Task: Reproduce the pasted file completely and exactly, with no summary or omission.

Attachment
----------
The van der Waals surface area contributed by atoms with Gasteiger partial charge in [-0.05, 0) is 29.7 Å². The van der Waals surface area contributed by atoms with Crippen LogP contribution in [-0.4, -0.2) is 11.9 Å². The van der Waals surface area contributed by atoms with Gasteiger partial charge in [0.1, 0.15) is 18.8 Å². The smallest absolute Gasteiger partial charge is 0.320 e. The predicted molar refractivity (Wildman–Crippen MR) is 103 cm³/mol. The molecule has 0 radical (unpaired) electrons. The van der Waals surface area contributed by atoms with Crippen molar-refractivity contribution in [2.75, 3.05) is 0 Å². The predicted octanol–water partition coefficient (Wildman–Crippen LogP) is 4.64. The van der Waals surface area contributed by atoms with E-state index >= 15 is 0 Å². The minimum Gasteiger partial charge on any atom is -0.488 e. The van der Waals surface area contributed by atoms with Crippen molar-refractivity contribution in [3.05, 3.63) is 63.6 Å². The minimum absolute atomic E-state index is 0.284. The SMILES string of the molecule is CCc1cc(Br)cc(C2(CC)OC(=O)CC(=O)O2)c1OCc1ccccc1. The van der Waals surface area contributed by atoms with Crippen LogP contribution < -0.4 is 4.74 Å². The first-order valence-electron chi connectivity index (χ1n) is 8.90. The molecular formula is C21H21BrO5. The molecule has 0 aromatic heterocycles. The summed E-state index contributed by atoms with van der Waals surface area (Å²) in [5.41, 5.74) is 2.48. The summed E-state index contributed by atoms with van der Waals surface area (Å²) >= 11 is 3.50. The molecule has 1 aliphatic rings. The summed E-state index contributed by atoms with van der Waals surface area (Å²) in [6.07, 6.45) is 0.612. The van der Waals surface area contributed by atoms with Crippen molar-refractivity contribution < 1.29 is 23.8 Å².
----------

The van der Waals surface area contributed by atoms with Gasteiger partial charge in [-0.05, 0) is 29.7 Å². The van der Waals surface area contributed by atoms with Crippen LogP contribution in [-0.4, -0.2) is 11.9 Å². The van der Waals surface area contributed by atoms with Gasteiger partial charge in [0.1, 0.15) is 18.8 Å². The smallest absolute Gasteiger partial charge is 0.320 e. The predicted molar refractivity (Wildman–Crippen MR) is 103 cm³/mol. The molecule has 0 radical (unpaired) electrons. The van der Waals surface area contributed by atoms with Crippen molar-refractivity contribution in [2.75, 3.05) is 0 Å². The predicted octanol–water partition coefficient (Wildman–Crippen LogP) is 4.64. The van der Waals surface area contributed by atoms with E-state index >= 15 is 0 Å². The minimum Gasteiger partial charge on any atom is -0.488 e. The van der Waals surface area contributed by atoms with Crippen molar-refractivity contribution in [3.05, 3.63) is 63.6 Å². The minimum absolute atomic E-state index is 0.284. The SMILES string of the molecule is CCc1cc(Br)cc(C2(CC)OC(=O)CC(=O)O2)c1OCc1ccccc1. The van der Waals surface area contributed by atoms with Crippen LogP contribution < -0.4 is 4.74 Å². The first-order valence-electron chi connectivity index (χ1n) is 8.90. The molecular formula is C21H21BrO5. The molecule has 0 aromatic heterocycles. The summed E-state index contributed by atoms with van der Waals surface area (Å²) in [5.41, 5.74) is 2.48. The summed E-state index contributed by atoms with van der Waals surface area (Å²) >= 11 is 3.50. The molecule has 1 aliphatic rings. The summed E-state index contributed by atoms with van der Waals surface area (Å²) in [6.07, 6.45) is 0.612. The van der Waals surface area contributed by atoms with Crippen molar-refractivity contribution < 1.29 is 23.8 Å².